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Old 05-19-2016, 11:13 AM   #29
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No DMV told me in person that to keep a cdl you have to keep up the medical certification. I retired last July needed med certificate renewed in Sept. I asked at DMV if I had to have it as I wasn't driving for hire anymore, they said to keep CDL you HAVE to keep med cert. current. Sucks!!!
I just had my license renewed and was asked if I wanted to keep my CDL rating. I did not drive out of the state of WI and never had or needed a medical certificate. In fact, I was grandfathered in 25 years ago when the state said any vehicle over 26,000# or with air brakes needed a CDL, RV's exempted. In order to keep it, I needed to show a birth certificate. I don't need it anymore so I dropped it.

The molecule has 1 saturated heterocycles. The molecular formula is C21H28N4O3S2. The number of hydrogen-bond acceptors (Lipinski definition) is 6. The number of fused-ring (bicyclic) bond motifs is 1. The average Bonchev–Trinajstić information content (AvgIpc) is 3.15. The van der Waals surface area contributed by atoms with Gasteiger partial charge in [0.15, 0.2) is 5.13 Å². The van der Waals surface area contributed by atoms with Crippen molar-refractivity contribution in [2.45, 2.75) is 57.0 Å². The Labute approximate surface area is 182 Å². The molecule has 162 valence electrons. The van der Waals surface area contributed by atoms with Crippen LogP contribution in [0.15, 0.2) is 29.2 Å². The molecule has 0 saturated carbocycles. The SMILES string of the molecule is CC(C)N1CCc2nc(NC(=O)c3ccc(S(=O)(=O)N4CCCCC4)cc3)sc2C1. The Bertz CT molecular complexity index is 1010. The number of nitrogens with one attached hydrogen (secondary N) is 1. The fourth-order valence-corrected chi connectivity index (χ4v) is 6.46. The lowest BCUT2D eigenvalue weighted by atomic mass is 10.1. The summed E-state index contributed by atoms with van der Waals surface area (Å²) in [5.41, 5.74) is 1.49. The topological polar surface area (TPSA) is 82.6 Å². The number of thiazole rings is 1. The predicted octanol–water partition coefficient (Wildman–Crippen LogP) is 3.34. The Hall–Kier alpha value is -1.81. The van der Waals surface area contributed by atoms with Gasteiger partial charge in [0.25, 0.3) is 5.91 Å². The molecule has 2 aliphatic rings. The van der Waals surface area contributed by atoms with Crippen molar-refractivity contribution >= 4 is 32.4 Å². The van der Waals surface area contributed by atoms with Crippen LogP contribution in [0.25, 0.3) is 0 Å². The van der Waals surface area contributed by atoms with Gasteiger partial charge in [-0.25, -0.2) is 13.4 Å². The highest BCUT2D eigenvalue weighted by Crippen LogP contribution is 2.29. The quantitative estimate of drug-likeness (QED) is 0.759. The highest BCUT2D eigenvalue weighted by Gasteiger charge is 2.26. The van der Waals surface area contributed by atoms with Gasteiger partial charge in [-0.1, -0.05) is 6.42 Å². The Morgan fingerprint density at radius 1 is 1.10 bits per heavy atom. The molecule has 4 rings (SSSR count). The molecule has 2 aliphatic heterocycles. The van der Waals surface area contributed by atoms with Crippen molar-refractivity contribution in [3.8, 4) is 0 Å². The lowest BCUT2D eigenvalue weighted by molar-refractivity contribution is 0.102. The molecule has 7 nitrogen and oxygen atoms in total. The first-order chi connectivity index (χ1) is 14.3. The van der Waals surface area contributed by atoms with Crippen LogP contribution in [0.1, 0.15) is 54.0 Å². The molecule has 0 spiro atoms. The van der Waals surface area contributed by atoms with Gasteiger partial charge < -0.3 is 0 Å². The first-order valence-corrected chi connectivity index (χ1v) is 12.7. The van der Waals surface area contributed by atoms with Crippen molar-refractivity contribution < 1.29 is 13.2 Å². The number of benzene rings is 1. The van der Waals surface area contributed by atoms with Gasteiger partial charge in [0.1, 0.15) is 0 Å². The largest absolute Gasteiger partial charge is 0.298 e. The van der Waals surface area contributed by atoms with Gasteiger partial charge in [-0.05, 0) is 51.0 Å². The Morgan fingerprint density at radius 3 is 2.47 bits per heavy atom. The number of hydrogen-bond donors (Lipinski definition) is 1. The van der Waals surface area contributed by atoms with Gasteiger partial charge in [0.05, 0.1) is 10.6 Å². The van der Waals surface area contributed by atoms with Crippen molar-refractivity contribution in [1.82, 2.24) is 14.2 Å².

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Old 05-02-2017, 09:37 AM   #30
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Old 05-05-2017, 08:38 PM   #31
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Originally Posted by BrokeDown View Post
If you get into an accident that is your fault and you are over length, I wonder what your insurance company would have to say? Could they use that to deny the claim?

BrokeDown
I doubt that your policy has an exclusion for such a situation, an insurance policy is a contract and if you are not in violation of the contract your covered. they will cover you if you break the law such as speeding so being over a random over length limit is no different.
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Old 05-06-2017, 10:16 AM   #32
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A couple of points.
I lived in VA so no-enhanced DL and 45' (65 towing). Im 43' (63'). I would drive to NJ and DE meaning I would have to drive through MD. MD has an enhanced DL requirement and 40' (60'). MD law said I was OK if I stayed on the Interstate and could exit locally for food,fuel,lodging only. I cant recall if there was a mile limit or not. Never stopped. MD DL does not apply to me since I comply with VA.